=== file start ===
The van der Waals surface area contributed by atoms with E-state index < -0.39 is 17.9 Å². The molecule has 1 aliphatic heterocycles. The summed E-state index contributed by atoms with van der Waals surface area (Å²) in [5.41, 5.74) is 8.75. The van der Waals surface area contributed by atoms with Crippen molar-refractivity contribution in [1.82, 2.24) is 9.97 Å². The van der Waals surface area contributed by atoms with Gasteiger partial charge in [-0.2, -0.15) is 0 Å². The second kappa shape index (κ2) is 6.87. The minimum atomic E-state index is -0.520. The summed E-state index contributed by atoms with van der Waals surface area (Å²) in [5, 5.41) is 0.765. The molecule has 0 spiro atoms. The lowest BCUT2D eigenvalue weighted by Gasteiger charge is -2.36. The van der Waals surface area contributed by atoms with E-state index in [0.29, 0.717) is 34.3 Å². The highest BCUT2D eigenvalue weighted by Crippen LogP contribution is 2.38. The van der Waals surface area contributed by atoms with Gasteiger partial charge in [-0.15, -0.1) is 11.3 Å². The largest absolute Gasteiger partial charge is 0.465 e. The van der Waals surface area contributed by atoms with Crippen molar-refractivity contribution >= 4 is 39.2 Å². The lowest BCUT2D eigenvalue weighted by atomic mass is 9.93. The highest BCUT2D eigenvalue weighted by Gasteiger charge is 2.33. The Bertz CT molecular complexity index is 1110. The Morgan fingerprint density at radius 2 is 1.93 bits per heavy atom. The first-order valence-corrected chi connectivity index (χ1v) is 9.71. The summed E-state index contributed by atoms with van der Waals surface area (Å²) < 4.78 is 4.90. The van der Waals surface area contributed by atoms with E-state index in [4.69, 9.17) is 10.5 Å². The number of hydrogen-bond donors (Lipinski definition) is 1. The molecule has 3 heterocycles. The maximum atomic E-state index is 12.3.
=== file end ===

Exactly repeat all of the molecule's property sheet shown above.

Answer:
The van der Waals surface area contributed by atoms with E-state index < -0.39 is 17.9 Å². The molecule has 1 aliphatic heterocycles. The summed E-state index contributed by atoms with van der Waals surface area (Å²) in [5.41, 5.74) is 8.75. The van der Waals surface area contributed by atoms with Crippen molar-refractivity contribution in [1.82, 2.24) is 9.97 Å². The van der Waals surface area contributed by atoms with Gasteiger partial charge in [-0.2, -0.15) is 0 Å². The second kappa shape index (κ2) is 6.87. The minimum atomic E-state index is -0.520. The summed E-state index contributed by atoms with van der Waals surface area (Å²) in [5, 5.41) is 0.765. The molecule has 0 spiro atoms. The lowest BCUT2D eigenvalue weighted by Gasteiger charge is -2.36. The van der Waals surface area contributed by atoms with E-state index in [0.29, 0.717) is 34.3 Å². The highest BCUT2D eigenvalue weighted by Crippen LogP contribution is 2.38. The van der Waals surface area contributed by atoms with Gasteiger partial charge in [-0.15, -0.1) is 11.3 Å². The largest absolute Gasteiger partial charge is 0.465 e. The van der Waals surface area contributed by atoms with Crippen molar-refractivity contribution >= 4 is 39.2 Å². The lowest BCUT2D eigenvalue weighted by atomic mass is 9.93. The highest BCUT2D eigenvalue weighted by Gasteiger charge is 2.33. The Bertz CT molecular complexity index is 1110. The Morgan fingerprint density at radius 2 is 1.93 bits per heavy atom. The first-order valence-corrected chi connectivity index (χ1v) is 9.71. The summed E-state index contributed by atoms with van der Waals surface area (Å²) < 4.78 is 4.90. The van der Waals surface area contributed by atoms with E-state index in [4.69, 9.17) is 10.5 Å². The number of hydrogen-bond donors (Lipinski definition) is 1. The molecule has 3 heterocycles. The maximum atomic E-state index is 12.3.